Trump Just Declared DACA ‘Dead.’ To The Rest of Washington, He Was Stating the Obvious.

A deal to protect undocumented immigrants brought to the country as children was dead well before President Trump tweeted as much Sunday and Monday.

A battle in federal courts continues over the legality of Trump’s decision to end the program in March. Any momentum in Congress to protect “dreamers” waned months ago, in part because Congress isn’t up against a deadline anymore and because lawmakers have already turned their attention to getting reelected this November.

Trump hasn’t proved to be a reliable negotiating partner on immigration, which advocates on both sides say has severely hampered any progress on a deal. In a recent budget battle, he would only offer a path to citizenship for hundreds of thousands of dreamers in exchange for something most in Congress have no intention of giving him: drastic changes to the legal immigration system. He and the dreamers ended up getting nothing.

So when Trump tweeted Sunday that “DACA is dead,” it didn’t come as much of a surprise to Washington. For lots of reasons, the program protecting dreamers from deportation was already, indeed, dead for the foreseeable future.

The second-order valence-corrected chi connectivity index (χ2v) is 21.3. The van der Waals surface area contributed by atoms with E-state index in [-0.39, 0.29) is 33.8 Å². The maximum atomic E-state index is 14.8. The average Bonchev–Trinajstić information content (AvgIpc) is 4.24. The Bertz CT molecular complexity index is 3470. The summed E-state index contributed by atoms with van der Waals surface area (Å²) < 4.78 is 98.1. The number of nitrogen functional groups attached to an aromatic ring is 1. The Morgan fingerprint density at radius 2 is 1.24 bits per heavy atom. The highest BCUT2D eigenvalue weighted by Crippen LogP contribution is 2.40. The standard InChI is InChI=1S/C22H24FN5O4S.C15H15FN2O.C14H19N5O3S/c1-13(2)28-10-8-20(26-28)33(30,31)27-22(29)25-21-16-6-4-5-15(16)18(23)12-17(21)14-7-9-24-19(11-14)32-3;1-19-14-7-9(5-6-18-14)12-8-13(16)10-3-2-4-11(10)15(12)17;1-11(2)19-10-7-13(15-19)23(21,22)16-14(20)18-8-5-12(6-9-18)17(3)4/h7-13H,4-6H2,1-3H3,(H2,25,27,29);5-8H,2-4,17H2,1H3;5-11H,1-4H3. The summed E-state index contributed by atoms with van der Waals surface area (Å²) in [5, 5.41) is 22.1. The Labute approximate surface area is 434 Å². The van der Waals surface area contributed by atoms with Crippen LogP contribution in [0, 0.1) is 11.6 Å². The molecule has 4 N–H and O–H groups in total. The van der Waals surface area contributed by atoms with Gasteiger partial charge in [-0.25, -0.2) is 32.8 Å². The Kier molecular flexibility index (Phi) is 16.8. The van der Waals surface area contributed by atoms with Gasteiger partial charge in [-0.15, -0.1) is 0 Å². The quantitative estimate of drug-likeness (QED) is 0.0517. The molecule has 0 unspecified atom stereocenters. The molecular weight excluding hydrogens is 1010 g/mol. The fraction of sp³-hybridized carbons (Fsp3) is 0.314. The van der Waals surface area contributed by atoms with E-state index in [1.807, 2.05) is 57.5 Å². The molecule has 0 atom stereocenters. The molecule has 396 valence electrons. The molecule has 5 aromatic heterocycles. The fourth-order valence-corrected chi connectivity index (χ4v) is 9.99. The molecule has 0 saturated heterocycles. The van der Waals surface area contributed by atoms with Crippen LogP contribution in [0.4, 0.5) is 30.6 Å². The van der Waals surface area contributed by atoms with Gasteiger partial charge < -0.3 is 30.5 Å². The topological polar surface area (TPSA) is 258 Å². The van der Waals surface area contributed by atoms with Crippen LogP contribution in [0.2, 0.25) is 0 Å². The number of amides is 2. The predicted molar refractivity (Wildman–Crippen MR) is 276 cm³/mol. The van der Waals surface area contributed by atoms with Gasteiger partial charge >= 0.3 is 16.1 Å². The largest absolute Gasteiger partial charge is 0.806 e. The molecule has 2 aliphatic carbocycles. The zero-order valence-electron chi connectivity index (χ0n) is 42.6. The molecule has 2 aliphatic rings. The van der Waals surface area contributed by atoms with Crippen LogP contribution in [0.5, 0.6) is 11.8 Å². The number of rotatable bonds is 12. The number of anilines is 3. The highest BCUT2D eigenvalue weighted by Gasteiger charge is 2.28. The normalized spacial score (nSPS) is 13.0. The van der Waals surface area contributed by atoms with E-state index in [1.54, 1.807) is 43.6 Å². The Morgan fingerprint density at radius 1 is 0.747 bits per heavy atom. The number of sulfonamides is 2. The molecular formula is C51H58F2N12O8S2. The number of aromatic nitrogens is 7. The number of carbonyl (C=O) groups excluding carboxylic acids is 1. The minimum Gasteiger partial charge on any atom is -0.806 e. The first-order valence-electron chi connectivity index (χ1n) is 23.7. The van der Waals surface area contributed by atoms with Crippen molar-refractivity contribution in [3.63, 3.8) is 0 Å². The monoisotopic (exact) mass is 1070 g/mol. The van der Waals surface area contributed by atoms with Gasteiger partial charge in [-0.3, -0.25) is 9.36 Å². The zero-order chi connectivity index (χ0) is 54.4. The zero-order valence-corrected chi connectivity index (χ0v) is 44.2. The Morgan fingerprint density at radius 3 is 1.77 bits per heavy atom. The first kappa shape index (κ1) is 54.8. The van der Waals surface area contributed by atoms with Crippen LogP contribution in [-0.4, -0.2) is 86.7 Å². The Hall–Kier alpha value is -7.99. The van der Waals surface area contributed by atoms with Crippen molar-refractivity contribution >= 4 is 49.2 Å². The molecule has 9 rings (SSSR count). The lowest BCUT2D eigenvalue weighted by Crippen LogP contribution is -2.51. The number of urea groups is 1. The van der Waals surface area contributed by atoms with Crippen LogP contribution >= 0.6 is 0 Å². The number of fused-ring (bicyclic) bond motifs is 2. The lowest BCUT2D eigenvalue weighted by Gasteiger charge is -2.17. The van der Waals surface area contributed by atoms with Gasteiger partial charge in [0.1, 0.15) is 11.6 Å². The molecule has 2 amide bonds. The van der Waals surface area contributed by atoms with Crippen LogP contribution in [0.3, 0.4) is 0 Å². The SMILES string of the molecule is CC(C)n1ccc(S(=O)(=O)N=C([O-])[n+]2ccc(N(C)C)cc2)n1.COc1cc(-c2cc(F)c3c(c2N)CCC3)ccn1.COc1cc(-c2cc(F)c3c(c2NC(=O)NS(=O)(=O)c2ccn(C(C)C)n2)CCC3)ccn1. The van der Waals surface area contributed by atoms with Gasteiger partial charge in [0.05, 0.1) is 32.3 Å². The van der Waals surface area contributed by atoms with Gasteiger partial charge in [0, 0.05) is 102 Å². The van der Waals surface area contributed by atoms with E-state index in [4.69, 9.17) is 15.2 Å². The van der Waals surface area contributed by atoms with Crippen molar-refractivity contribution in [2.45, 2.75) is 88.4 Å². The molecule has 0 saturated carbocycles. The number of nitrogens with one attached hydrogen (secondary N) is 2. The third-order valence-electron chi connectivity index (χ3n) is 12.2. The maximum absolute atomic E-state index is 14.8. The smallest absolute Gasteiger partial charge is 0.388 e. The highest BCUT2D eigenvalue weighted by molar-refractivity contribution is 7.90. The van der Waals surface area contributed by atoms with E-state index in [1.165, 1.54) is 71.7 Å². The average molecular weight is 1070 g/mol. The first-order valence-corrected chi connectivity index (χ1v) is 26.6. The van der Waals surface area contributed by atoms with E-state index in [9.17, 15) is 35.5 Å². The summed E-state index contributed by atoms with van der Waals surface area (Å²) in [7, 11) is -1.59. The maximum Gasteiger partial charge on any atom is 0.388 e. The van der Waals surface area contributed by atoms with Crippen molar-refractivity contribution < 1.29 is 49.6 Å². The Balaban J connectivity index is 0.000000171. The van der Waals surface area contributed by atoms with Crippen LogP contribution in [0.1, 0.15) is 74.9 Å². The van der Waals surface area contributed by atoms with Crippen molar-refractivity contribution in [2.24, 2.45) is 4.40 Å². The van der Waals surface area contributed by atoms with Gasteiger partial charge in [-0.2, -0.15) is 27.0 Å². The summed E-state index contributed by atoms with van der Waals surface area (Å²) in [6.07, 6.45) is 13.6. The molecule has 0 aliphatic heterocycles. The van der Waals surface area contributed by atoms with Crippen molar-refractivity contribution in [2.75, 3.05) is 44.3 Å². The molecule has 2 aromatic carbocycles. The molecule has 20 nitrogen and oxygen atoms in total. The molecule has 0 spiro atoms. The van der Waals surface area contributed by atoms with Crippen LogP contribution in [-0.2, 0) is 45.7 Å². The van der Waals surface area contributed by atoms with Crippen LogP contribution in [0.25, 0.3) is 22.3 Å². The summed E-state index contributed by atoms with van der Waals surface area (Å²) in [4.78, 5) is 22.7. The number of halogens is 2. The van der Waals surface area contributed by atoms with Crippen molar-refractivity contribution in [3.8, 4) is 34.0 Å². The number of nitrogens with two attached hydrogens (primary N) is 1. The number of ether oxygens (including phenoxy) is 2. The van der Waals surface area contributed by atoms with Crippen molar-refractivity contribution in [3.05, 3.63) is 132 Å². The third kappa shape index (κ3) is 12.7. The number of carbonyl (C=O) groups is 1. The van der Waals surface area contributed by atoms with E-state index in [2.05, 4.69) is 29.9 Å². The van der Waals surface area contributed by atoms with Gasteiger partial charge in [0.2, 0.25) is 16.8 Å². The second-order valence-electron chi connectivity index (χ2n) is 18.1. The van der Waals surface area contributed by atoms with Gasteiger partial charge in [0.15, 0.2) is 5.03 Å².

“It’s deader than dead,” said immigration expert Alex Nowrasteh with the libertarian Cato Institute. “This tweet is just an example of him saying the obvious in this situation.”

Trump uniquely has the ability to revive a deal. And we can’t rule out that he was just venting in Sunday’s tweet. He has changed his mind so many times on whether to protect dreamers that it’s almost impossible to take anything he says about the subject at face value. He could decide that dreamers need protections in time to avoid any political blowback for Republicans before the November election.

Polls do present evidence that Republicans could face political repercussions if dreamers get deported en masse. Keeping dreamers in the United States is extraordinarily popular among Americans. Brought to the country as children, fluent in English and arguably as American as someone with citizenship, dreamers are a group for which it is easy to have sympathy.

By Amber Philips for THE WASHINGTON POST
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